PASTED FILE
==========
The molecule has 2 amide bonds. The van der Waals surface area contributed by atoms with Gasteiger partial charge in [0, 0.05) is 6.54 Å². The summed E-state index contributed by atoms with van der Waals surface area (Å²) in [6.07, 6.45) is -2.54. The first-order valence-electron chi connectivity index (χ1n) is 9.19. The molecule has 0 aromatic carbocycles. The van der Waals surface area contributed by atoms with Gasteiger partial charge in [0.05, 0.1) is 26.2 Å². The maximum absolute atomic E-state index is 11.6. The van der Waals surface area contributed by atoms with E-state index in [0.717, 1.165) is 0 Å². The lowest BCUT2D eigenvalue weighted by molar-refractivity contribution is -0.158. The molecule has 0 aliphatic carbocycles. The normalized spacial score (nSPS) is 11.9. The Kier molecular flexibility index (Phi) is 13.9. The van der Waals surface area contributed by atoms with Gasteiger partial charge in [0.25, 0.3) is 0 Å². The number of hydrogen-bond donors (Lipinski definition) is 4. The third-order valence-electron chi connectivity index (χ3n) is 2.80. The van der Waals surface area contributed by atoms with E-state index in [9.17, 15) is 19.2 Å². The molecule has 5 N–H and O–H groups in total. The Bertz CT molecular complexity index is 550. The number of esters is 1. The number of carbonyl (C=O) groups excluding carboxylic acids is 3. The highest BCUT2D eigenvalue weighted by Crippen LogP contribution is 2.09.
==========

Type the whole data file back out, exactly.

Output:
The molecule has 2 amide bonds. The van der Waals surface area contributed by atoms with Gasteiger partial charge in [0, 0.05) is 6.54 Å². The summed E-state index contributed by atoms with van der Waals surface area (Å²) in [6.07, 6.45) is -2.54. The first-order valence-electron chi connectivity index (χ1n) is 9.19. The molecule has 0 aromatic carbocycles. The van der Waals surface area contributed by atoms with Gasteiger partial charge in [0.05, 0.1) is 26.2 Å². The maximum absolute atomic E-state index is 11.6. The van der Waals surface area contributed by atoms with E-state index in [0.717, 1.165) is 0 Å². The lowest BCUT2D eigenvalue weighted by molar-refractivity contribution is -0.158. The molecule has 0 aliphatic carbocycles. The normalized spacial score (nSPS) is 11.9. The Kier molecular flexibility index (Phi) is 13.9. The van der Waals surface area contributed by atoms with Gasteiger partial charge in [0.25, 0.3) is 0 Å². The number of hydrogen-bond donors (Lipinski definition) is 4. The third-order valence-electron chi connectivity index (χ3n) is 2.80. The van der Waals surface area contributed by atoms with E-state index in [9.17, 15) is 19.2 Å². The molecule has 5 N–H and O–H groups in total. The Bertz CT molecular complexity index is 550. The number of esters is 1. The number of carbonyl (C=O) groups excluding carboxylic acids is 3. The highest BCUT2D eigenvalue weighted by Crippen LogP contribution is 2.09.